On May 6 2019 at 4:00pm UTC, I received the best news of the year. I had been accepted for Outreachy 18 with Wikimedia. It felt amazing to get the best outcome from what had been an intense application period. I refer to it as the best outcome because not being selected would still be a good outcome. I had learnt so much in such a short time during the application period.
For a long time, I wanted to be part of a community where I’d grow as a programmer and provide value as well. This year, I was going to have a very long time off from any commitments and so I decided to explore ways to achieve this. I remembered seeing a tweet from a previous Outreachy intern saying how positively the program had impacted on her, so I visited the Outreachy website to learn more. Outreachy turned out to be what I was looking for and more. What better way to achieve my goal than through contributing to open-source where I could learn and work on real-world projects?
I looked at the timeline and kept a countdown of the number of days left till the applications opened. Meanwhile, I read lots and lots of blog posts from previous participants and their experiences made me more interested in applying. I also started making simple contributions to The Mifos Initiative. Eventually, I did not apply to Mifos but through my little contributions, I learnt how to use git for collaboration. I got familiar with concepts like rebasing, squashing commits and how to resolve merge conflicts. Having these skills came in handy during the application period because it meant that I could spend time focusing on actual tasks, instead of learning how to use git.
Previously, I had worked with Java/Android a lot so when I did not find an Android project listed on the first day, I decided to try out for a Documentation/Python project by Wikimedia that seemed beginner-friendly. The project information was on Phabricator, a tool that Wikimedia uses for task-tracking. I went through all the resources listed and after some time, I felt ready to make my first contribution. I made a few mistakes when starting, like sending a pull request for an issue that someone else was working on, and asking a question on the wrong communication channel. However, the project mentor always corrected me politely and she was really patient with me. This made me really comfortable with the project and the organization.
An Android project was posted the next week and I tried it out as well but I couldn’t go far because of how heavy Android Studio(the IDE used to develop Android projects) is. My laptop would hang a lot and I ended up spending quite a lot of time working on simple tasks. Besides, I really loved working on the documentation project. I enjoy both writing and programming and the documentation project combined the two. I finally decided to put all my focus on the documentation project.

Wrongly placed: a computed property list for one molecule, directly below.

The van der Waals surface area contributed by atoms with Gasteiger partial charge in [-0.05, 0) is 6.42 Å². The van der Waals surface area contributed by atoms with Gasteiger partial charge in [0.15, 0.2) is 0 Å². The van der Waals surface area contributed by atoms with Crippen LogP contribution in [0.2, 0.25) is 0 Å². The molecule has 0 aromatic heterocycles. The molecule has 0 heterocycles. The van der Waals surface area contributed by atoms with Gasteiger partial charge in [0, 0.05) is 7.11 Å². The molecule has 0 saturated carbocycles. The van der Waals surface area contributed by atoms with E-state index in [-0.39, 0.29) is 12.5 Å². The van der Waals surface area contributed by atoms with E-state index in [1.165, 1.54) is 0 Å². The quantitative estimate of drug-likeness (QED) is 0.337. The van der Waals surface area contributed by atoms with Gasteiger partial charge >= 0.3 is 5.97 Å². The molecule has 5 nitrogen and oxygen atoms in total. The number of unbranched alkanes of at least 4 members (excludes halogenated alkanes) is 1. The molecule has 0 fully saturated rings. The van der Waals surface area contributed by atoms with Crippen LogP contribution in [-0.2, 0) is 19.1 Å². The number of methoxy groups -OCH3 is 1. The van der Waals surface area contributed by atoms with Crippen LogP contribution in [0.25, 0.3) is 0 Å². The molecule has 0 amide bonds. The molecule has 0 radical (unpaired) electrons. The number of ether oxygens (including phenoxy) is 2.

The application period was a roller-coaster ride of emotions. One minute I would be on top of the world with joy from getting a pull request merged, and the next I would be devastated from the thought of not getting selected. I would tell my mum how I felt whenever I was devastated and she would reply, “ It wouldn’t be a loss if you are not selected, you’ve already learnt so much and you can always apply in the next round. ” My mum knows nothing about programming but she could see the value I was getting.
What kept me going is focusing on the big picture, which is providing value to Free and Open Source Software(FOSS). I had to rearrange my thoughts and realize that getting selected would be an outcome of my desire to provide value to FOSS, and not the other way round. With this in mind, I stopped focusing on the quantity of my contributions but rather on their quality. I blogged weekly about my experience during the application period on my Outreachy Application publication.
After the big news
My internship officially begins on May 20. I will be working on the project Documentation improvements to the ~20 top 70 most viewed MediaWiki Action API pages on-wiki.
Meanwhile, I have been doing some prep work so that I can focus on the main tasks and achieve the timeline goals when the internship starts. I reviewed the pages that would need to be improved in order to determine the order of the pages to work on. Some of the pages document API modules that need special wiki permissions in order to use them, so I requested for and was granted administrator rights on Test Wikipedia. I also had a video chat with my project mentor where we discussed the goals of my internship.
As far as interaction with the bigger community goes, I attended and participated in my first Technical Advice meeting on IRC, and the Africa Wikimedia Developers meeting on IRC as well. However, I feel that community interaction is required of me not just because of my internship, but as a contributor to the organization.
I look forward to learning from and working with my amazing mentors(Srishti Sethi and Sarah Rodlund). Above all, I hope that my work will provide real value to the organization.